What schools might do, however, is offer more small scholarships to the entire class, with brutal stipulations attached of course. For some reason, these little schollies cause prospectives to act irrationally. "Sticker" price might scare them, but a whopping $5,000-$10,000 scholarship makes them feel wanted and more likely to attend. "Hey look Mom and Dad, not only did I get admitted to Arizona Coastal State Tech, but I got a scholarship too! It'll only cost me $150,000 for this Tier 4 degree!" Financially this is just as irrational as going at sticker, but students still do it. And of course, that scholarship often evaporates when they can't finish in the top 1/3 or 1/2, and the student is then stuck with a full bill.

So while this decline in applications is a very welcome development, I don't think students are going to benefit quite yet, probably not until schools start closing. Law schools may still have some tricks up their sleeves to deal with the declining applications.


You are right that scholarships will be offered to more students. Tuition sticker price loses meaning when 90% to 100% of the class get scholarships. This is what I anticipate will happen, at least at some schools, and it would represent a drop in tuition. But I don't know how widespread this will be.

You are also right that this form of inducement--"Congratulations. You got a scholarship!"--appears to be highly effective.

One of the more interesting--and disturbing--facts in the LSAC report is that the percentages of applicants from the lowest LSAT score groups (those in the 140s) have fallen much less than applicants in the highest LSAT groups. I take from this that these people are determined to go to law school no matter how much information they may hear about the poor economic odds.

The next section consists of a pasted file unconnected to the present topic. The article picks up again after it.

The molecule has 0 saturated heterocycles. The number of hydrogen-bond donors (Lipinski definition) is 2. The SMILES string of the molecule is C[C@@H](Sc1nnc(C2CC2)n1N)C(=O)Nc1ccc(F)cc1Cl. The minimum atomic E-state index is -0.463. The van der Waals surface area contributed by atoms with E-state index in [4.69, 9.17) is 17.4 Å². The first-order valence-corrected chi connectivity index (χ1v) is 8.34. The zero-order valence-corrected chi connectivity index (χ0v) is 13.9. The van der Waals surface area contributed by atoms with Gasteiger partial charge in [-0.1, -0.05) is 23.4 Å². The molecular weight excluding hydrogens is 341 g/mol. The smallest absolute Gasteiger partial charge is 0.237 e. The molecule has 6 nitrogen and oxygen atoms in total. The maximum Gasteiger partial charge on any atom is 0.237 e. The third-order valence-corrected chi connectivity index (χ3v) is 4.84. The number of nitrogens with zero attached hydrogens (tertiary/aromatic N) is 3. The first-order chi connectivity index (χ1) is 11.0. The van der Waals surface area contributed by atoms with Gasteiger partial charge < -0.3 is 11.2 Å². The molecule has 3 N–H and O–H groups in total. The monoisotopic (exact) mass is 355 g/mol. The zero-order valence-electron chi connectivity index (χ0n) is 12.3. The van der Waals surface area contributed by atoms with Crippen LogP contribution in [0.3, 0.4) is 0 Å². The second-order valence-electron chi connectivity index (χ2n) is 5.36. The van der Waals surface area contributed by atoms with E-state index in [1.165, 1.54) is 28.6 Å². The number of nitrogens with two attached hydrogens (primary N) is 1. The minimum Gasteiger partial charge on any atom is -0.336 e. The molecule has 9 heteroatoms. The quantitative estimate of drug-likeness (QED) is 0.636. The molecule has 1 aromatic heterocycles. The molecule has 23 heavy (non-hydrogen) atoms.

The news will be "scary" for people who work at law schools


But I'd say Mr. Carlson's question applies.

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I have followed your work since having you as a professor. Now, in the twilight of my law school career, I finally feel compelled to post a comment. As much as I would like to comment on what you have written in the past, I am under a time constraint and will focus on what turned me from a reader to a writer: the anonymous “be careful” comment.

We live in a nation, a world even, that is being held together by lies. But the edifice is cracking. Those who owe their well being to perpetuating mythology and falsehood are getting nervous. When their veneer shatters, they will have nothing but force to rely on.

But as you can see liars are not brave.

You are. And I believe that I am as well. Please continue to search for the truth. There can be no hope without truth and there can be no truth without courage. This is the key to a moral life and a lasting legacy.

I salute you.
I thank you.
I have your back.